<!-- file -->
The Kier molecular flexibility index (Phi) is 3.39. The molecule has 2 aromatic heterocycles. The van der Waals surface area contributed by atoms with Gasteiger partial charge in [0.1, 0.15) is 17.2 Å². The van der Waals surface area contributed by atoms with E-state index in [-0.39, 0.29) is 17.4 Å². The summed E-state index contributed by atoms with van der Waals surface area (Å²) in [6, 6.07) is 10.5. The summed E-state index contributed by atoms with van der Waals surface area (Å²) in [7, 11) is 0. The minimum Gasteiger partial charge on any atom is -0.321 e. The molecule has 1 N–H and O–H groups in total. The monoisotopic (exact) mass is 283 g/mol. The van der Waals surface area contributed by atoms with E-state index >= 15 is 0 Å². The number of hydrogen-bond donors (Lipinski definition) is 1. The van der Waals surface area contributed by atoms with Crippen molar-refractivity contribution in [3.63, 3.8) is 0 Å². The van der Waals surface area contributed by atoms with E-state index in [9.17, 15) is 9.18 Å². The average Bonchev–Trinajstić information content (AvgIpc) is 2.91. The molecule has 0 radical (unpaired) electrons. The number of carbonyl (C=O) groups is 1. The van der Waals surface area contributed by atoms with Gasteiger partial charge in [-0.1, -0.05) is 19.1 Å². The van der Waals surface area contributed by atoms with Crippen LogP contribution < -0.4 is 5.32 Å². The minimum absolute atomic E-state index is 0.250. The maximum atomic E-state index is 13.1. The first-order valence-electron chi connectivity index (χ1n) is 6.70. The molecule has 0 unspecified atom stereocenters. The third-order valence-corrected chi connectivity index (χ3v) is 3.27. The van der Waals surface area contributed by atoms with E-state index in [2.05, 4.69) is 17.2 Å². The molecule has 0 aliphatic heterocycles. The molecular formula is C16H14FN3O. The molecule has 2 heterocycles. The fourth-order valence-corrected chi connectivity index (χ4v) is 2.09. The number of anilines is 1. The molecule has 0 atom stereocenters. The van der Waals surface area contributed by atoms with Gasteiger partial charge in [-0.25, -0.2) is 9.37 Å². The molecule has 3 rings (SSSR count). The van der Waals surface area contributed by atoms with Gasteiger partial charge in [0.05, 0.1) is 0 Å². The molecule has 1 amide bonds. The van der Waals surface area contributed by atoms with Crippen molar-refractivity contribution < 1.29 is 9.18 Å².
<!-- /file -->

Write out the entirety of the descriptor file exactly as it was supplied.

The Kier molecular flexibility index (Phi) is 3.39. The molecule has 2 aromatic heterocycles. The van der Waals surface area contributed by atoms with Gasteiger partial charge in [0.1, 0.15) is 17.2 Å². The van der Waals surface area contributed by atoms with E-state index in [-0.39, 0.29) is 17.4 Å². The summed E-state index contributed by atoms with van der Waals surface area (Å²) in [6, 6.07) is 10.5. The summed E-state index contributed by atoms with van der Waals surface area (Å²) in [7, 11) is 0. The minimum Gasteiger partial charge on any atom is -0.321 e. The molecule has 1 N–H and O–H groups in total. The monoisotopic (exact) mass is 283 g/mol. The van der Waals surface area contributed by atoms with E-state index >= 15 is 0 Å². The number of hydrogen-bond donors (Lipinski definition) is 1. The van der Waals surface area contributed by atoms with Crippen molar-refractivity contribution in [3.63, 3.8) is 0 Å². The van der Waals surface area contributed by atoms with E-state index in [9.17, 15) is 9.18 Å². The average Bonchev–Trinajstić information content (AvgIpc) is 2.91. The molecule has 0 radical (unpaired) electrons. The number of carbonyl (C=O) groups is 1. The van der Waals surface area contributed by atoms with Gasteiger partial charge in [-0.1, -0.05) is 19.1 Å². The van der Waals surface area contributed by atoms with Crippen LogP contribution < -0.4 is 5.32 Å². The minimum absolute atomic E-state index is 0.250. The maximum atomic E-state index is 13.1. The first-order valence-electron chi connectivity index (χ1n) is 6.70. The molecule has 0 unspecified atom stereocenters. The third-order valence-corrected chi connectivity index (χ3v) is 3.27. The van der Waals surface area contributed by atoms with E-state index in [2.05, 4.69) is 17.2 Å². The molecule has 0 aliphatic heterocycles. The molecular formula is C16H14FN3O. The molecule has 2 heterocycles. The fourth-order valence-corrected chi connectivity index (χ4v) is 2.09. The number of anilines is 1. The molecule has 0 atom stereocenters. The van der Waals surface area contributed by atoms with Gasteiger partial charge in [-0.25, -0.2) is 9.37 Å². The molecule has 3 rings (SSSR count). The van der Waals surface area contributed by atoms with Gasteiger partial charge in [0.05, 0.1) is 0 Å². The molecule has 1 amide bonds. The van der Waals surface area contributed by atoms with Crippen molar-refractivity contribution < 1.29 is 9.18 Å².